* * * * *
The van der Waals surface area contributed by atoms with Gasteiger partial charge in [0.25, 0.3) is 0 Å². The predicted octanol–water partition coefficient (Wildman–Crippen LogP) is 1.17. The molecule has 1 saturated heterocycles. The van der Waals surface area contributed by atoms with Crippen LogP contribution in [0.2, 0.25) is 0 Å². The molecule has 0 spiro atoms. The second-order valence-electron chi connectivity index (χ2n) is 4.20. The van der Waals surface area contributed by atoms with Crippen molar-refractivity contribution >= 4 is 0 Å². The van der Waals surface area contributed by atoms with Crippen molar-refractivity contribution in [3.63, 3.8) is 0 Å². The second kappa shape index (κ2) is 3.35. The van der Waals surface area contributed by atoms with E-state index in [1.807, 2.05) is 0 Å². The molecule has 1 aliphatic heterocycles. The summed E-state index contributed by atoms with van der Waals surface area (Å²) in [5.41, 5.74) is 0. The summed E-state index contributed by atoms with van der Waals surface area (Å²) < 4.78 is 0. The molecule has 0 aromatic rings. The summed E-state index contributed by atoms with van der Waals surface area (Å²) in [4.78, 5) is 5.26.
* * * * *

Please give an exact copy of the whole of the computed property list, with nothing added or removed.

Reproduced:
The van der Waals surface area contributed by atoms with Gasteiger partial charge in [0.25, 0.3) is 0 Å². The predicted octanol–water partition coefficient (Wildman–Crippen LogP) is 1.17. The molecule has 1 saturated heterocycles. The van der Waals surface area contributed by atoms with Crippen LogP contribution in [0.2, 0.25) is 0 Å². The molecule has 0 spiro atoms. The second-order valence-electron chi connectivity index (χ2n) is 4.20. The van der Waals surface area contributed by atoms with Crippen molar-refractivity contribution >= 4 is 0 Å². The van der Waals surface area contributed by atoms with Crippen molar-refractivity contribution in [3.63, 3.8) is 0 Å². The second kappa shape index (κ2) is 3.35. The van der Waals surface area contributed by atoms with E-state index in [1.807, 2.05) is 0 Å². The molecule has 1 aliphatic heterocycles. The summed E-state index contributed by atoms with van der Waals surface area (Å²) in [5.41, 5.74) is 0. The summed E-state index contributed by atoms with van der Waals surface area (Å²) < 4.78 is 0. The molecule has 0 aromatic rings. The summed E-state index contributed by atoms with van der Waals surface area (Å²) in [4.78, 5) is 5.26.